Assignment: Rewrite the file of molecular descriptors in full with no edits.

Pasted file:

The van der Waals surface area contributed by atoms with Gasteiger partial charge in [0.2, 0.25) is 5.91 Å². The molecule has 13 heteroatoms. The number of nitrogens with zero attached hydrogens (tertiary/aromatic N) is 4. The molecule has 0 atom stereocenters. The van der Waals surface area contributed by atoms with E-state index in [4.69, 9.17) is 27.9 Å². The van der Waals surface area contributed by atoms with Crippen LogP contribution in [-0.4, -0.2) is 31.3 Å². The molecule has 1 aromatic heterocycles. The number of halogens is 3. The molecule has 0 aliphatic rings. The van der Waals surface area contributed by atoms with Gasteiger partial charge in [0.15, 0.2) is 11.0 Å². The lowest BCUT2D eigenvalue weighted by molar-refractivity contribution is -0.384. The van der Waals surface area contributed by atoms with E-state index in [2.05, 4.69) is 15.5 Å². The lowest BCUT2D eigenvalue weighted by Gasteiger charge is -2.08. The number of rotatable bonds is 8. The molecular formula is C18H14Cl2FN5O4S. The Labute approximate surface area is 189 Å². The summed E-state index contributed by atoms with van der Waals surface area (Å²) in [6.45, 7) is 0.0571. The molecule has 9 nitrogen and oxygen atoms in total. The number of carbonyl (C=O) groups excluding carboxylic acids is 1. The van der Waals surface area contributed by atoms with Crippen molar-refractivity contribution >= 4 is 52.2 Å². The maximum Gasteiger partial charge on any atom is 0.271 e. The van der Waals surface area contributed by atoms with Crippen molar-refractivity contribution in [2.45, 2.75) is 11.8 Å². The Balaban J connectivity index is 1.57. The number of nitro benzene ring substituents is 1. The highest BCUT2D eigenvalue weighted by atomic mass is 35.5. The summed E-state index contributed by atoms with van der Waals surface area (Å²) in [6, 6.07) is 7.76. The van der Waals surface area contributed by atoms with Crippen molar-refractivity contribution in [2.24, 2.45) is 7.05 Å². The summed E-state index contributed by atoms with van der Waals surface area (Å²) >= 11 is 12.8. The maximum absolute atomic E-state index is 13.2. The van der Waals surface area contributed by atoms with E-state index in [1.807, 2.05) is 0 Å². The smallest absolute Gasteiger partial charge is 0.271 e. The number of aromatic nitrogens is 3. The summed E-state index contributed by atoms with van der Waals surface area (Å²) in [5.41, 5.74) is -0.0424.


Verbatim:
The van der Waals surface area contributed by atoms with Gasteiger partial charge in [0.2, 0.25) is 5.91 Å². The molecule has 13 heteroatoms. The number of nitrogens with zero attached hydrogens (tertiary/aromatic N) is 4. The molecule has 0 atom stereocenters. The van der Waals surface area contributed by atoms with E-state index in [4.69, 9.17) is 27.9 Å². The van der Waals surface area contributed by atoms with Crippen LogP contribution in [-0.4, -0.2) is 31.3 Å². The molecule has 1 aromatic heterocycles. The number of halogens is 3. The molecule has 0 aliphatic rings. The van der Waals surface area contributed by atoms with Gasteiger partial charge in [0.15, 0.2) is 11.0 Å². The lowest BCUT2D eigenvalue weighted by molar-refractivity contribution is -0.384. The van der Waals surface area contributed by atoms with E-state index in [2.05, 4.69) is 15.5 Å². The lowest BCUT2D eigenvalue weighted by Gasteiger charge is -2.08. The number of rotatable bonds is 8. The molecular formula is C18H14Cl2FN5O4S. The Labute approximate surface area is 189 Å². The summed E-state index contributed by atoms with van der Waals surface area (Å²) in [6.45, 7) is 0.0571. The molecule has 9 nitrogen and oxygen atoms in total. The number of carbonyl (C=O) groups excluding carboxylic acids is 1. The van der Waals surface area contributed by atoms with Crippen molar-refractivity contribution >= 4 is 52.2 Å². The maximum Gasteiger partial charge on any atom is 0.271 e. The van der Waals surface area contributed by atoms with Crippen molar-refractivity contribution in [2.45, 2.75) is 11.8 Å². The Balaban J connectivity index is 1.57. The number of nitro benzene ring substituents is 1. The highest BCUT2D eigenvalue weighted by atomic mass is 35.5. The summed E-state index contributed by atoms with van der Waals surface area (Å²) in [6, 6.07) is 7.76. The van der Waals surface area contributed by atoms with Crippen molar-refractivity contribution in [2.24, 2.45) is 7.05 Å². The summed E-state index contributed by atoms with van der Waals surface area (Å²) >= 11 is 12.8. The maximum absolute atomic E-state index is 13.2. The van der Waals surface area contributed by atoms with E-state index in [1.807, 2.05) is 0 Å². The smallest absolute Gasteiger partial charge is 0.271 e. The number of aromatic nitrogens is 3. The summed E-state index contributed by atoms with van der Waals surface area (Å²) in [5.41, 5.74) is -0.0424.